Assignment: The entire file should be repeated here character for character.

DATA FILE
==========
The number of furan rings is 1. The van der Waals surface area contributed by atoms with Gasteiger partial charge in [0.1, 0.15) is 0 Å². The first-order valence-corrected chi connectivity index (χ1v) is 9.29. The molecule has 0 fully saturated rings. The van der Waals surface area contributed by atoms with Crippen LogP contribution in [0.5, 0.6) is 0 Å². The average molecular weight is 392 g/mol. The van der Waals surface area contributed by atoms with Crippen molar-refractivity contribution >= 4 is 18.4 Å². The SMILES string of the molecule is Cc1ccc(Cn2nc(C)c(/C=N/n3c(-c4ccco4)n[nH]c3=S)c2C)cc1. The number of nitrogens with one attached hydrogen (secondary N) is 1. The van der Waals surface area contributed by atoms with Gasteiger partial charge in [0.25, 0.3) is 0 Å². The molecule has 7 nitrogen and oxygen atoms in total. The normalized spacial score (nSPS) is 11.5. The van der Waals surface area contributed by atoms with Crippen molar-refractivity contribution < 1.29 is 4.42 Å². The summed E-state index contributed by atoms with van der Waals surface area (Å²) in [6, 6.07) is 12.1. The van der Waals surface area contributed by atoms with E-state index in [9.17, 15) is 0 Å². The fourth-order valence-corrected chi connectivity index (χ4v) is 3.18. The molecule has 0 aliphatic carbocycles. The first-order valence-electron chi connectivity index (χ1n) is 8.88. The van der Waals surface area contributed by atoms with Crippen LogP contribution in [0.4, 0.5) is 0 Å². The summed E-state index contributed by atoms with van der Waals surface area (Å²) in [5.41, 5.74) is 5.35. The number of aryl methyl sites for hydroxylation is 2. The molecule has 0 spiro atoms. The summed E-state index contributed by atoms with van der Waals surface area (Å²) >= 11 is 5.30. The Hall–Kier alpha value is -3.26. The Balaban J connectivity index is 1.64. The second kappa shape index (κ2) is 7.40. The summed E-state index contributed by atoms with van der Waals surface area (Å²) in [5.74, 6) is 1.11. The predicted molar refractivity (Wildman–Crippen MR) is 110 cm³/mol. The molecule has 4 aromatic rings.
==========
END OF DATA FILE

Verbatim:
The number of furan rings is 1. The van der Waals surface area contributed by atoms with Gasteiger partial charge in [0.1, 0.15) is 0 Å². The first-order valence-corrected chi connectivity index (χ1v) is 9.29. The molecule has 0 fully saturated rings. The van der Waals surface area contributed by atoms with Crippen LogP contribution in [0.5, 0.6) is 0 Å². The average molecular weight is 392 g/mol. The van der Waals surface area contributed by atoms with Crippen molar-refractivity contribution >= 4 is 18.4 Å². The SMILES string of the molecule is Cc1ccc(Cn2nc(C)c(/C=N/n3c(-c4ccco4)n[nH]c3=S)c2C)cc1. The number of nitrogens with one attached hydrogen (secondary N) is 1. The van der Waals surface area contributed by atoms with Gasteiger partial charge in [0.25, 0.3) is 0 Å². The molecule has 7 nitrogen and oxygen atoms in total. The normalized spacial score (nSPS) is 11.5. The van der Waals surface area contributed by atoms with Crippen molar-refractivity contribution < 1.29 is 4.42 Å². The summed E-state index contributed by atoms with van der Waals surface area (Å²) in [6, 6.07) is 12.1. The van der Waals surface area contributed by atoms with E-state index in [9.17, 15) is 0 Å². The fourth-order valence-corrected chi connectivity index (χ4v) is 3.18. The molecule has 0 aliphatic carbocycles. The first-order valence-electron chi connectivity index (χ1n) is 8.88. The van der Waals surface area contributed by atoms with Crippen LogP contribution in [0.4, 0.5) is 0 Å². The summed E-state index contributed by atoms with van der Waals surface area (Å²) in [5.41, 5.74) is 5.35. The number of aryl methyl sites for hydroxylation is 2. The molecule has 0 spiro atoms. The summed E-state index contributed by atoms with van der Waals surface area (Å²) >= 11 is 5.30. The Hall–Kier alpha value is -3.26. The Balaban J connectivity index is 1.64. The second kappa shape index (κ2) is 7.40. The summed E-state index contributed by atoms with van der Waals surface area (Å²) in [5.74, 6) is 1.11. The predicted molar refractivity (Wildman–Crippen MR) is 110 cm³/mol. The molecule has 4 aromatic rings.